Management Skills Example: Dell Inc. is a company that understands the importance of management skills.24 It started an intensive five-day offsite skills training program for first-line managers as a way to improve its operations. One of Dell’s directors of learning and development thought this was the best way to develop “leaders who can build that strong relationship with their front-line employees.”
Three Types Of Management Skills
Technical Skills are the job specific knowledge and techniques needed to proficiently perform work tasks. These skills tend to be more important for first-line managers because they typically are managing employees who use tools and techniques to produce the organization’s products or service the organization’s customers. Often, employees with excellent technical skills get promoted to first-line manager.
Human skills involve the ability to work well with other people both individually and in a group. Because all managers deal with people, these skills are equally important to all levels of management.
Managers with good human skills
Managing human capital
Structuring work and getting things done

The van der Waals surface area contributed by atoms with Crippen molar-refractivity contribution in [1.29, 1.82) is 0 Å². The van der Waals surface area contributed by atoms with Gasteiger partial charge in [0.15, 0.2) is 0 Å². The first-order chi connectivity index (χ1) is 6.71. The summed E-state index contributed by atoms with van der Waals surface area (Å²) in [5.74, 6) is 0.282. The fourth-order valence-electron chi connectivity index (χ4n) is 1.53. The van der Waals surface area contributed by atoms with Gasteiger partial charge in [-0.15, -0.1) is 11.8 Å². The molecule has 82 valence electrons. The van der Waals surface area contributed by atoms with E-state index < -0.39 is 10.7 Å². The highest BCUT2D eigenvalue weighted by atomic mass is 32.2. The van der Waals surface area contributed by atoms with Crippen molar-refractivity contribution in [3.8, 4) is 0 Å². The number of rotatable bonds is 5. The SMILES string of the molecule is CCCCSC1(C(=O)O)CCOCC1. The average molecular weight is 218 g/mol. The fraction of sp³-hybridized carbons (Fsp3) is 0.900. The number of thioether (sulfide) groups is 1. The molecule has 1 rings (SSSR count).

Facilitating the psychological and social contexts of work
Using purposeful networking
Managing decision-making processes
Managing strategy and innovation
Managing logistics and technology
Conceptual skills are the skills managers use to think and to conceptualize about abstract and complex situations. Using these skills, managers see the organization as a whole, understand the relationships among various subunits, and visualize how the organization fits into its broader environment. These skills are most important to top managers.
Technical Skills Job-Specific Knowledge and Techniques Needed To Proficiently Perform Work Tasks.
Human Skills The Ability To Work Well With Other People Individually and In A Group.
Conceptual Skills The Ability To Think And To Conceptualize About Abstract And Complex Situations.